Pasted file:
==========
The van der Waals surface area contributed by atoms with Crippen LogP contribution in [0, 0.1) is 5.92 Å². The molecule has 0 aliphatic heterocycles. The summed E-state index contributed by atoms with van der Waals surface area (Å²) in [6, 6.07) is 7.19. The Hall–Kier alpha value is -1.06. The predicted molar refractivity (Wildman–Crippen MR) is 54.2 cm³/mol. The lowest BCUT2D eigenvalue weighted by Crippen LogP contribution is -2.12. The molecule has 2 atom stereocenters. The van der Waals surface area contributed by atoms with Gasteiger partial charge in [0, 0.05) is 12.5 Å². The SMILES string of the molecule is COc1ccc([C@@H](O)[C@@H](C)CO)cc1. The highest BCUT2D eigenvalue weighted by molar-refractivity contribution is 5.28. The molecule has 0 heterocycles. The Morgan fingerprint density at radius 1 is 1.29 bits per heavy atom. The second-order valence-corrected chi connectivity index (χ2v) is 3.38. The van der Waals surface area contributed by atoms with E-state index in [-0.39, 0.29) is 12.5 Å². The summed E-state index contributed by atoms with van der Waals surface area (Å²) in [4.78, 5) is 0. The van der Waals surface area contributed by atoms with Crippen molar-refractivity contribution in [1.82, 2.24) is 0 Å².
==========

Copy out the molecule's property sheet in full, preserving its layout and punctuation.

The van der Waals surface area contributed by atoms with Crippen LogP contribution in [0, 0.1) is 5.92 Å². The molecule has 0 aliphatic heterocycles. The summed E-state index contributed by atoms with van der Waals surface area (Å²) in [6, 6.07) is 7.19. The Hall–Kier alpha value is -1.06. The predicted molar refractivity (Wildman–Crippen MR) is 54.2 cm³/mol. The lowest BCUT2D eigenvalue weighted by Crippen LogP contribution is -2.12. The molecule has 2 atom stereocenters. The van der Waals surface area contributed by atoms with Gasteiger partial charge in [0, 0.05) is 12.5 Å². The SMILES string of the molecule is COc1ccc([C@@H](O)[C@@H](C)CO)cc1. The highest BCUT2D eigenvalue weighted by molar-refractivity contribution is 5.28. The molecule has 0 heterocycles. The Morgan fingerprint density at radius 1 is 1.29 bits per heavy atom. The second-order valence-corrected chi connectivity index (χ2v) is 3.38. The van der Waals surface area contributed by atoms with E-state index in [-0.39, 0.29) is 12.5 Å². The summed E-state index contributed by atoms with van der Waals surface area (Å²) in [4.78, 5) is 0. The van der Waals surface area contributed by atoms with Crippen molar-refractivity contribution in [1.82, 2.24) is 0 Å².